What is it?
Transurethral resection of the prostate (TURP) is a surgery used to treat urinary problems caused by an enlarged prostate. The procedure involves inserting an instrument called a resectoscope through the urethra and cutting away excess prostate tissue that is blocking the flow of urine. It is currently considered an option for men who have moderate to severe obstructive urinary symptoms that do not improve with medication, obtaining benefits and improving quality of life, such as reducing the frequency, urgency, pain when urinating, and preventing complications such as infections or retention urinary.
Why is it done?
This procedure helps reduce urinary symptoms caused by benign prostatic hyperplasia (BPH), such as: frequent and urgent need to urinate, difficulty starting urination, slow (prolonged) urination, nocturia (getting up more often to urinate), stopping and starting to urinate again, feeling like you cannot empty your bladder completely, and developing urinary tract infections.
What does the procedure consist of, and what to expect in the postoperative period?
Before surgery, you should avoid taking medications that increase the risk of bleeding such as anticoagulants such as warfarin or clopidogrel, pain relievers such as aspirin, the affected anesthesiologist usually a technique called spinal which consists of inserting a needle into the lower part of the back through the lumbar spine blocking any type of pain from the lower abdomen to the legs, which means that you will remain conscious or sedated throughout the surgery. Transurethral resection of the prostate is a minimally invasive procedure, meaning that no cut (incision) is made on the outside of the body. The procedure begins by introducing the resectoscope into the tip of the penis and it is passed through the urethra until it reaches the prostate. For the visualization of all the structures, a solution that irrigates the working channel is used, normally it is physiological 0.9%. 1.5% glycine, sterile water, which facilitates scraping or cutting at the level of the prostate tissue, converting it into small fragments that are extracted at the end of the surgery. The procedure lasts between 60 and 90 minutes with a hospital stay of 24-48 hours. Once the surgery is over you will leave with a urinary catheter that will be withdrawn between 5-7 days. A prophylactic antibiotic is used to reduce the risk of infections. Sometimes antibiotic treatment can be extended until after surgery, especially if the catheter has been in place before surgery.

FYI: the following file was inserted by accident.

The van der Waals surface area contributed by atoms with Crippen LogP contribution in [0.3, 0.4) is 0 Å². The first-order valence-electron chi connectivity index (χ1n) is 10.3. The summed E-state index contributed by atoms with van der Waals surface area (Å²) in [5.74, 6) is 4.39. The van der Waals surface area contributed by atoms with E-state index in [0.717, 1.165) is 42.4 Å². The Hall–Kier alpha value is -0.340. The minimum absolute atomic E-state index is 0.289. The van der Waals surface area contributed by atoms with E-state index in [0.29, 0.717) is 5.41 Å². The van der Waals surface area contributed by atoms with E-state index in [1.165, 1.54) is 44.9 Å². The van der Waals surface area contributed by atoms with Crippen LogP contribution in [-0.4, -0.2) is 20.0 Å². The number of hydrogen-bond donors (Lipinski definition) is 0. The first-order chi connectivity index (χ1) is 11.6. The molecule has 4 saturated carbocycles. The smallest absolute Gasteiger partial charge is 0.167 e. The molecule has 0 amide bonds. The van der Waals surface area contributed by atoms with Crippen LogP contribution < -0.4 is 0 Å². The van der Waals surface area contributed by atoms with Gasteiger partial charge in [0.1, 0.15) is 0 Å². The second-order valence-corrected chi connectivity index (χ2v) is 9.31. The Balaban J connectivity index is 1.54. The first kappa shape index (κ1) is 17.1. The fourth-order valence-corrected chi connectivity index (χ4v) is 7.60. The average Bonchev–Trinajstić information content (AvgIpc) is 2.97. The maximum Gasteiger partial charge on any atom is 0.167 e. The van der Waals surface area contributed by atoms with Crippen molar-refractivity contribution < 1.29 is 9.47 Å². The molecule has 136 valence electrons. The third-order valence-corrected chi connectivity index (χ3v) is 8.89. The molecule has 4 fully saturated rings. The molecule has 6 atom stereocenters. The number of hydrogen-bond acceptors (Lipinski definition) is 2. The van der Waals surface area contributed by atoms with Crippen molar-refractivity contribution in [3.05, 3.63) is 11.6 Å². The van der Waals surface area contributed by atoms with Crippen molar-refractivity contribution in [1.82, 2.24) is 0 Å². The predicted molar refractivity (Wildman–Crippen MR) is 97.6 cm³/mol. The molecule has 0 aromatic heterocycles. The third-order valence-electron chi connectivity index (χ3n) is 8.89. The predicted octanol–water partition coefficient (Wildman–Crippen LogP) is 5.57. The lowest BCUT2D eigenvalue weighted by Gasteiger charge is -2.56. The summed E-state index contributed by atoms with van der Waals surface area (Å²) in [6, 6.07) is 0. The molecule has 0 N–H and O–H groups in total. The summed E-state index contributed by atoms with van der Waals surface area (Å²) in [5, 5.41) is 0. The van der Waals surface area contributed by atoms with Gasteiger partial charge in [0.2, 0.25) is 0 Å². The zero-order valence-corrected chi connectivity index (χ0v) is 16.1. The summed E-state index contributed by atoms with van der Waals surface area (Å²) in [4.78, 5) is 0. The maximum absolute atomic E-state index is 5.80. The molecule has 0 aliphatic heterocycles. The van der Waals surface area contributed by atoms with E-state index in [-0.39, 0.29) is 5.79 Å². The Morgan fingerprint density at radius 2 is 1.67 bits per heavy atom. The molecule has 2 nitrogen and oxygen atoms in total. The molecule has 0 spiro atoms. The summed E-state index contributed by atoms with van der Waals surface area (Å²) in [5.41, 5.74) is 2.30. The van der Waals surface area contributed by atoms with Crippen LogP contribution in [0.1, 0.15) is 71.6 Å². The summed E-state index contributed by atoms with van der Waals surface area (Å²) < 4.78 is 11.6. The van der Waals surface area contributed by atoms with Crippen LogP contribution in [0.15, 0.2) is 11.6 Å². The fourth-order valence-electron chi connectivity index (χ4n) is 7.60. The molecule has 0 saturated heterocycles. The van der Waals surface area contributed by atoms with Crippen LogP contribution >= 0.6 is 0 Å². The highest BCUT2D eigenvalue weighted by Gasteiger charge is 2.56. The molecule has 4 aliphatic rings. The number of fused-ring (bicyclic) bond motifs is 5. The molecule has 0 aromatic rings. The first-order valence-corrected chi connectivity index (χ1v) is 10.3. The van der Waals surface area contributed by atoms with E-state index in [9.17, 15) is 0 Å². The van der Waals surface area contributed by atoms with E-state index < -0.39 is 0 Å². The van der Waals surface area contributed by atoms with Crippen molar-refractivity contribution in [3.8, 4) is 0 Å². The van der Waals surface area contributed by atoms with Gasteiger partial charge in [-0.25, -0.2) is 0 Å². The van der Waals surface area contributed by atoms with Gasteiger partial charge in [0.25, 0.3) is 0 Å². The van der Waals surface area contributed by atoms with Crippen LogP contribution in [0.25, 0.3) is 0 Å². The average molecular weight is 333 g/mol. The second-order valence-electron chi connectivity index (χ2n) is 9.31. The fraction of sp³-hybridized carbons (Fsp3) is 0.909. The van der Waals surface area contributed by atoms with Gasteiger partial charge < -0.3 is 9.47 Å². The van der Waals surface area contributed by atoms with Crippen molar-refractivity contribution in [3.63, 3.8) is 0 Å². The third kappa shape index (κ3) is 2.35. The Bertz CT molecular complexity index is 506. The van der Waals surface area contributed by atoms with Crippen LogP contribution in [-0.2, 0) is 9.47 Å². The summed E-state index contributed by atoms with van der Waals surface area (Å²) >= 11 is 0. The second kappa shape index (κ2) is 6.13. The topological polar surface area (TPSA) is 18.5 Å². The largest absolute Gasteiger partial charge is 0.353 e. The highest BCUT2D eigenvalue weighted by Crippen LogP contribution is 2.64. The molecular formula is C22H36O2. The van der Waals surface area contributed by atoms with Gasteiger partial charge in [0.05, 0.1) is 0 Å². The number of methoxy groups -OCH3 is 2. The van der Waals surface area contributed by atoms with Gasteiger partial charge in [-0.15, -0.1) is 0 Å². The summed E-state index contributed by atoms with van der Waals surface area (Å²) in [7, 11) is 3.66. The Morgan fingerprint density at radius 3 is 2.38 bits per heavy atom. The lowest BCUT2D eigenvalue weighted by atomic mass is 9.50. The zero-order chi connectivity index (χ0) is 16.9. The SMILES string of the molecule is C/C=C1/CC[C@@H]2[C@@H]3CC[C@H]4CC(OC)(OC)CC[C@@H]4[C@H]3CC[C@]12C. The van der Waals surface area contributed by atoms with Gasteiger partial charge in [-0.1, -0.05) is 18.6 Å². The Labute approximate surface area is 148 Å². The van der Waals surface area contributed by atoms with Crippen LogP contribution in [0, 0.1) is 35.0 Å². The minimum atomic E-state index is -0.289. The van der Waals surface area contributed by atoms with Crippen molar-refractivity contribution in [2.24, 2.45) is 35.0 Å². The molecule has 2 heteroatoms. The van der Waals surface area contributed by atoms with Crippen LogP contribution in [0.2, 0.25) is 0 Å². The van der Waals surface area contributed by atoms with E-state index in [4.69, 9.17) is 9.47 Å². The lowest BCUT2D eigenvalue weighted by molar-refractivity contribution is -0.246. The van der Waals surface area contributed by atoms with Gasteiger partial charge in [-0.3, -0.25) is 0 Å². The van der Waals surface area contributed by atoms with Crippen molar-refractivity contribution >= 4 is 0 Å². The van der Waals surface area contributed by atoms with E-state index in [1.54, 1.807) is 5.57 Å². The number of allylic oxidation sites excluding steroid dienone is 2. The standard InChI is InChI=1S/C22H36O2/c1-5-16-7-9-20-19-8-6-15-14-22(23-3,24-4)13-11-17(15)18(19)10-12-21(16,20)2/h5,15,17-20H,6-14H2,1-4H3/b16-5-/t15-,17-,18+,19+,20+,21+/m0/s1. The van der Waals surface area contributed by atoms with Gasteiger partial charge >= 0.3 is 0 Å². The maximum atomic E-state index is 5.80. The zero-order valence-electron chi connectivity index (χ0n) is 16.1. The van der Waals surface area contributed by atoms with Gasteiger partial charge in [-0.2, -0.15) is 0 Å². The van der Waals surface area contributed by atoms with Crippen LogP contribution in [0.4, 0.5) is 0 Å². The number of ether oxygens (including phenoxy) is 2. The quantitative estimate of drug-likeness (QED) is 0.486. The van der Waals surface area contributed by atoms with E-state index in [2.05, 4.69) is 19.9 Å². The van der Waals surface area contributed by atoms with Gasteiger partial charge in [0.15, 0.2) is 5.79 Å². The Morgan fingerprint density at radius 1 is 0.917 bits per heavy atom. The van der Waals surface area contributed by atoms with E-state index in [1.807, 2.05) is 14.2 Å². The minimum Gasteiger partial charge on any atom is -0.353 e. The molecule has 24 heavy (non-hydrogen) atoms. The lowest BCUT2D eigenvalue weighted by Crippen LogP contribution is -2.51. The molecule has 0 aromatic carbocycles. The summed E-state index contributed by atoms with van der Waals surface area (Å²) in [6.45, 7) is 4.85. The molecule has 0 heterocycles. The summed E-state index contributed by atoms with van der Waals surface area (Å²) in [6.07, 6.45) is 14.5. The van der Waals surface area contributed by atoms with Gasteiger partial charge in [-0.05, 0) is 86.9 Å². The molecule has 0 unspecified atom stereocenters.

What recommendations to follow for a satisfactory recovery?
After surgery, it is normal to have some discomfort or complications, such as bleeding, infection, pain when urinating. Some recommendations that can help improve recovery and prevent complications: Drink plenty of fluids, preferably water, to maintain good hydration and facilitate clot removal, avoid constipation, which can increase pressure on the prostate and cause bleeding. For this we recommend following a diet rich in fiber, such as fruits, vegetables and whole grains, and taking laxatives if necessary. Avoid lifting heavy objects, strenuous physical exertion, or sports that can cause trauma to the pelvic area, such as cycling, horseback riding, or motorcycling; these activities can delay healing and lead to bleeding or infection. Avoid sexual intercourse for at least 4 weeks, as it can cause irritation or bleeding in the urethra or prostate. In addition, it is possible that during the beginning of sexual intercourse you experience retrograde ejaculation, that is, the semen goes towards the bladder instead of out through the penis. This does not affect sexual function or fertility, but it may decrease pleasure or the sensation of orgasm.
TURP surgery is an effective and safe technique to treat urinary problems caused by prostate growth. Most men start to notice a much stronger urine flow within a few days. However, it requires following some recommendations after the intervention to promote optimal recovery. If you have any doubts or notice any warning signs, such as fever, severe pain, profuse bleeding or difficulty urinating, you should consult your doctor as soon as possible.